We’re days away after the long-awaited Dragon Ball Super: Super Hero movie saw its debut in North America and other parts of the world. As everybody already knew, Gohan had to be under the spotlight in this movie and ready to show to the world that he could still be one of the best Z warriors, if not the best.
Once again, Gohan was spending way too much time studying and leaving his training sessions aside. His mentor Piccolo certainly didn’t like that at all, and he was eager to somehow make Goku’s son regain his fighting spirit. That’s certainly a pretty difficult job, which is why Gohan might have needed a special kind of motivation. What could that be?
Kyle Hebert, the actor who voices Gohan in the English dub version of Dragon Ball, is now back to share his thoughts with the world regarding the new movie. Speaking for ComicBook.com, he explained:
I had a deep wish that we were going to see Gohan finally have his day because it has literally been decades since the Majin Buu saga,
The world has seen what happened to Gohan as he trained and that all was going to go somewhere but then it all took a left turn as Gohan became very different.
Back in the Dragon Ball Z anime, Gohan had his peak during the Cell Saga, when he had to confront the diabolical and biological android known as Cell. The monster was created by Dr. Gero in his attempt to bring the ultimate fighting machine to the world. Gohan proved in that period that he could already be one of the strongest Z warriors, even though he was still an 11-year-old child. Gohan surpassed all expectations when he went Super Saiyan 2, becoming even stronger than Goku and Vegeta.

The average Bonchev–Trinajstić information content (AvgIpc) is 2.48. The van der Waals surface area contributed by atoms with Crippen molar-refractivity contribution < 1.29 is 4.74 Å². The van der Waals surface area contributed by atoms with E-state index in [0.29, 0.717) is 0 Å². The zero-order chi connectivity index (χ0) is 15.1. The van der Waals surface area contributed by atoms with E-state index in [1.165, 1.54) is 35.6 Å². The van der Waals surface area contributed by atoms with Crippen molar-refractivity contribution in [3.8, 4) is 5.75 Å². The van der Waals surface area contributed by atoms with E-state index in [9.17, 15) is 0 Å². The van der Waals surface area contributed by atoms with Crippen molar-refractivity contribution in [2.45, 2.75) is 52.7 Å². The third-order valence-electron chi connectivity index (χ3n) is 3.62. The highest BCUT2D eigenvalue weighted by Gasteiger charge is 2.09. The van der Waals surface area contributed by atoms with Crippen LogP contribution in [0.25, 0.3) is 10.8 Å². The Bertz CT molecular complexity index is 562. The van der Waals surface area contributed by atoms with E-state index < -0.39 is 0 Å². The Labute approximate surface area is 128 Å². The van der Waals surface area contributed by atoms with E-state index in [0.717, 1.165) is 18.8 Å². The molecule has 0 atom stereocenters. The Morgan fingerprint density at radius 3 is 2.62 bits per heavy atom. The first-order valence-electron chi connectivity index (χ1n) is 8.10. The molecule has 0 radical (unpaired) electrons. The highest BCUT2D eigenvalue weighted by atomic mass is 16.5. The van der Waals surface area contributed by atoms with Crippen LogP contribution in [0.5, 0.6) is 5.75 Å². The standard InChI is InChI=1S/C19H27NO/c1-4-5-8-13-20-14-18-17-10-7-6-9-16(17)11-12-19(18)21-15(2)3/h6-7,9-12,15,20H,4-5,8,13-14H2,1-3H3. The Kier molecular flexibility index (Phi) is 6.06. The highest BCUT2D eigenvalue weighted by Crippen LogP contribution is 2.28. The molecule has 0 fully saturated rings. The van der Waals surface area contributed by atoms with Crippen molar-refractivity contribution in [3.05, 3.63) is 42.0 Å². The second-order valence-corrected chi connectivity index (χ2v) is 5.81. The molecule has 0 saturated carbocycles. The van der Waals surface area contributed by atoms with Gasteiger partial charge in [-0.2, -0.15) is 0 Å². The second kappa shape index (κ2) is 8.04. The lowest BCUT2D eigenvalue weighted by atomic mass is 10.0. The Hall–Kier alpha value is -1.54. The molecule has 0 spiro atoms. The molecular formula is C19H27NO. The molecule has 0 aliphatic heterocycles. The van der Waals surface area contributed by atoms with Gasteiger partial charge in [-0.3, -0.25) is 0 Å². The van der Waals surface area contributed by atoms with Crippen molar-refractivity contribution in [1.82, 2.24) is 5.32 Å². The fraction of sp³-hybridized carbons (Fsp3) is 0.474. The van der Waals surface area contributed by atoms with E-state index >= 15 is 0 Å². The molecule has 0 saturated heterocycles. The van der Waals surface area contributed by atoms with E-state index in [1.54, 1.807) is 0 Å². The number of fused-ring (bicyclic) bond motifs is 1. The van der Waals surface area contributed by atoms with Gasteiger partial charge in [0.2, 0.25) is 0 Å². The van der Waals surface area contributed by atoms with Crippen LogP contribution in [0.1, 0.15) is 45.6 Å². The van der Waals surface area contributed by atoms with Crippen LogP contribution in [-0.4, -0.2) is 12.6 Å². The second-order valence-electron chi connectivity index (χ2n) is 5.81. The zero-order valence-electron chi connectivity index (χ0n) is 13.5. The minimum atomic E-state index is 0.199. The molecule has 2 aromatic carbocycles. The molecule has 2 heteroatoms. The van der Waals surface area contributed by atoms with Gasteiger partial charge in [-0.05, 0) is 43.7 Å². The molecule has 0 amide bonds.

Later on in the series, Gohan let it low in the next seven years after the Cell Saga. Thus, he became an adult who was more into studying science rather than fighting, although he had his moments of glory from time to time, thanks to the role of the Great Saiyaman. After that, the Majin Buu Saga came and proved to the audience that a much more powerful foe than Cell could emerge, the one known as Majin Buu. Gohan lost in his first battle against Buu and was even close to death. Later on, Goku’s son did some special training under the Elder Kai, and came back to fight Buu for another round. While Gohan significantly improved, so did Majin Buu. But still, the monster was no match for Gohan in moments when everyone thought that the world was doomed.
Hebert seems to say that Gohan didn’t shine since the Majin Buu saga, in his opinion, although we can contradict him a bit by mentioning Gohan’s performance during the Tournament of Power arc from Dragon Ball Super. Either way, here’s another interesting statement that Gohan’s voice actor brings, as quoted by ComicBook.com once again:
He’s definitely still grown as a character, as a father, and as a husband. Obviously, he’s very smart and all of that, so he’s very a three-dimensional character, but to bring it full circle to what he was in the Cell saga and everything? That’s pretty exciting to see.
Although perhaps anyone who has seen the new Dragon Ball Super: Super Hero movie would admit that the production clearly has its flaws, Hebert’s perspective on Gohan’s role is quite interesting. Gohan has indeed shown to be a loving parent and husband throughout Dragon Ball history, and his contribution as a fighter is also undeniable, even with his long hiatuses.